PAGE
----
MISS MOON

WISE WORDS FROM A DOG GOVERNESS

Enchanting for dog lovers.

Twenty succinct bits of advice for living are accompanied by whimsical oil paintings of an English governess and her canine charges.

The book begins with a tongue-in-cheek introduction, advising readers that Miss Wilhelmina Moon, dog governess, is sharing her “most important lessons for raising happy, healthy, well-mannered pooches—and people.” This is followed by 20 attractively laid-out double-page spreads. Most of them feature a one-sentence “lesson” on the verso, framed with wallpaperlike borders, and a humorous painting on the recto; two print the “lesson” on a doily placed over an illustration that stretches entirely across the two pages. A wide variety of dog breeds are accurately portrayed in a post-impressionist style—except for the anthropomorphic details that cannot help but charm viewers. (All the dogs in “Never stop learning” wear glasses, and two carry pens in their mouths.) And what a talent Hill has for that mea culpa doggy look! The fair, red-haired governess—impeccable in her long, white-collared dress—always appears kind, unflappable, and dignified. There is no human diversity here, as Miss Moon is the only person, but her equal poise at roadster-driving and archery along with more-traditional feminine activities provides a strong role model. The “lessons” range from timeworn adages to redundant phrases, but (speaking of timeworn phrases) every picture is indeed worth a thousand words.

Enchanting for dog lovers. (Picture book. 4-8)

Pub Date: Jan. 12, 2016

ISBN: 978-1-10191-793-0

Page Count: 48

Publisher: Tundra Books

Review Posted Online: Nov. 24, 2015

Kirkus Reviews Issue: Dec. 15, 2015

SLUG IN LOVE

Sweet, reassuring fun—and a story to fully embrace.

A slug longs for a hug and finds it unexpectedly.

Doug the slug would really like a hug and plods on, seeking affection. But a caterpillar, bug, spider, and worm want no part of hugging a slug. They are just not feeling it (might they feel sluggish?), voicing their disdain in no uncertain terms with expressions like, “Grimy, slippy!” and “Squelchy, slimy!” What’s a slug to do? Undeterred, Doug keeps trying. He meets Gail, a snail with crimson lipstick and hip, red glasses; she happens to be as grimy and squelchy as he is, so he figures she is the hugger of his dreams. The two embark upon a madcap romantic courtship. Alas, Gail also draws the (slimy) line at hugging Doug. Finally, mournful Doug meets the best hugger and the true love of his life, proving there’s someone for everyone. This charmer will have readers rooting for Doug (and perhaps even wanting to hug him). Expressed in simple, jaunty verses that read and scan smoothly, the brief tale revolves around words that mainly rhyme with Doug and slug. Given that the story stretches vocabulary so well with regard to rhyming words, children can be challenged after a read-aloud session to offer up words that rhyme with slug and snail. The colorful and humorous illustrations are lively and cheerful; googly-eyed Doug is, like the other characters, entertaining and expressive. (This book was reviewed digitally.)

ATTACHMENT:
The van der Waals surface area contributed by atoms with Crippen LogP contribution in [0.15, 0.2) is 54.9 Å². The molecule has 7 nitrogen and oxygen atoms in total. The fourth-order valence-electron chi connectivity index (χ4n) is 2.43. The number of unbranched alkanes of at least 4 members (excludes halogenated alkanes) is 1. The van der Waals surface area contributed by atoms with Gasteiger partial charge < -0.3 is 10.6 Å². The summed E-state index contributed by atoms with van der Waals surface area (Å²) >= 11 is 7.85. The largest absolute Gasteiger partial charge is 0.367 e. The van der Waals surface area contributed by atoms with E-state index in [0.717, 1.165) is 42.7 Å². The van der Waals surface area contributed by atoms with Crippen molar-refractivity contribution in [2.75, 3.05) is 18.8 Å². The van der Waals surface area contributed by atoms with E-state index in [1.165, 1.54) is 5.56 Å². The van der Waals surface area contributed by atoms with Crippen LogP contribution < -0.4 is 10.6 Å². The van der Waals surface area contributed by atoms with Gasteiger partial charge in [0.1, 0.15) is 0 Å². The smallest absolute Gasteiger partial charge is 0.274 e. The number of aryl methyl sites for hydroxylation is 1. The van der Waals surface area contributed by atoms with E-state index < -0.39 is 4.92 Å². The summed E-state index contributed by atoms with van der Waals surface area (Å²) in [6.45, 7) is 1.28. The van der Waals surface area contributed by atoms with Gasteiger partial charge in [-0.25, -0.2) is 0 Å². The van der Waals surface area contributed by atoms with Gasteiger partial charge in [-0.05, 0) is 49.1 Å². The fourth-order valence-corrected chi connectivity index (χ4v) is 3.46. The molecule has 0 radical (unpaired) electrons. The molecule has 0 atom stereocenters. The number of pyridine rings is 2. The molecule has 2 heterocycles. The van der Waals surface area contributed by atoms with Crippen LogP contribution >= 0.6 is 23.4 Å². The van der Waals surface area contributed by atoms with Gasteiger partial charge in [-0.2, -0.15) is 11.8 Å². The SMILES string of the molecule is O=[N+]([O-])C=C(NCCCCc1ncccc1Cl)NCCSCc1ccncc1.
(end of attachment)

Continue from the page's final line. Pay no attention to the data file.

Sweet, reassuring fun—and a story to fully embrace. (Picture book. 4-8)

Pub Date: Dec. 14, 2021

ISBN: 978-1-66590-046-1

Page Count: 32

Publisher: Paula Wiseman/Simon & Schuster

Review Posted Online: Oct. 12, 2021

Kirkus Reviews Issue: Nov. 1, 2021

PETE THE CAT'S 12 GROOVY DAYS OF CHRISTMAS

Pete’s fans might find it groovy; anyone else has plenty of other “12 Days of Christmas” variants to choose among

Pete, the cat who couldn’t care less, celebrates Christmas with his inimitable lassitude.

If it weren’t part of the title and repeated on every other page, readers unfamiliar with Pete’s shtick might have a hard time arriving at “groovy” to describe his Christmas celebration, as the expressionless cat displays not a hint of groove in Dean’s now-trademark illustrations. Nor does Pete have a great sense of scansion: “On the first day of Christmas, / Pete gave to me… / A road trip to the sea. / GROOVY!” The cat is shown at the wheel of a yellow microbus strung with garland and lights and with a star-topped tree tied to its roof. On the second day of Christmas Pete gives “me” (here depicted as a gray squirrel who gets on the bus) “2 fuzzy gloves, and a road trip to the sea. / GROOVY!” On the third day, he gives “me” (now a white cat who joins Pete and the squirrel) “3 yummy cupcakes,” etc. The “me” mentioned in the lyrics changes from day to day and gift to gift, with “4 far-out surfboards” (a frog), “5 onion rings” (crocodile), and “6 skateboards rolling” (a yellow bird that shares its skateboards with the white cat, the squirrel, the frog, and the crocodile while Pete drives on). Gifts and animals pile on until the microbus finally arrives at the seaside and readers are told yet again that it’s all “GROOVY!”

Pete’s fans might find it groovy; anyone else has plenty of other “12 Days of Christmas” variants to choose among . (Picture book. 4-8)

Pub Date: Sept. 18, 2018

ISBN: 978-0-06-267527-9

Page Count: 48

Publisher: Harper/HarperCollins

Review Posted Online: Aug. 19, 2018

Kirkus Reviews Issue: Sept. 1, 2018

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